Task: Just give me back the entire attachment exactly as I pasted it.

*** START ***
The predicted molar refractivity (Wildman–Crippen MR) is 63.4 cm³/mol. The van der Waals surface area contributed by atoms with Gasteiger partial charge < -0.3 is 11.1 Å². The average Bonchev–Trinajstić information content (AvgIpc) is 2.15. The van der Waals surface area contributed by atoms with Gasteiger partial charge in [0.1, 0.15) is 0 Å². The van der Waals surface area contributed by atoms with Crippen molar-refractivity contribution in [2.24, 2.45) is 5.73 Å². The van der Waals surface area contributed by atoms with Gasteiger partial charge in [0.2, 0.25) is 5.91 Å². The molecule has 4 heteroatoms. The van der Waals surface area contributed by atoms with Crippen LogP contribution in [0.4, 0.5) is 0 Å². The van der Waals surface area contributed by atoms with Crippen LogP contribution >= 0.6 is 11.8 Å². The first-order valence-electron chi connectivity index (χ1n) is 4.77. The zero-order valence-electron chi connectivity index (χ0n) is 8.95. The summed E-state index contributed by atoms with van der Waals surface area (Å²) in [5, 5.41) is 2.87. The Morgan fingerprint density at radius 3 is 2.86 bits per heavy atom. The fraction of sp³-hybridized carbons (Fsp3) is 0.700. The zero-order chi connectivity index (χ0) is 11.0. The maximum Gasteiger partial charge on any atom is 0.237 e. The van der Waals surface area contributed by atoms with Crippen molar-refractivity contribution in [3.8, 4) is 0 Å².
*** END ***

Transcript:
The predicted molar refractivity (Wildman–Crippen MR) is 63.4 cm³/mol. The van der Waals surface area contributed by atoms with Gasteiger partial charge < -0.3 is 11.1 Å². The average Bonchev–Trinajstić information content (AvgIpc) is 2.15. The van der Waals surface area contributed by atoms with Gasteiger partial charge in [0.1, 0.15) is 0 Å². The van der Waals surface area contributed by atoms with Crippen molar-refractivity contribution in [2.24, 2.45) is 5.73 Å². The van der Waals surface area contributed by atoms with Gasteiger partial charge in [0.2, 0.25) is 5.91 Å². The molecule has 4 heteroatoms. The van der Waals surface area contributed by atoms with Crippen LogP contribution in [0.4, 0.5) is 0 Å². The van der Waals surface area contributed by atoms with Crippen LogP contribution >= 0.6 is 11.8 Å². The first-order valence-electron chi connectivity index (χ1n) is 4.77. The zero-order valence-electron chi connectivity index (χ0n) is 8.95. The summed E-state index contributed by atoms with van der Waals surface area (Å²) in [5, 5.41) is 2.87. The Morgan fingerprint density at radius 3 is 2.86 bits per heavy atom. The fraction of sp³-hybridized carbons (Fsp3) is 0.700. The zero-order chi connectivity index (χ0) is 11.0. The maximum Gasteiger partial charge on any atom is 0.237 e. The van der Waals surface area contributed by atoms with Crippen molar-refractivity contribution in [3.8, 4) is 0 Å².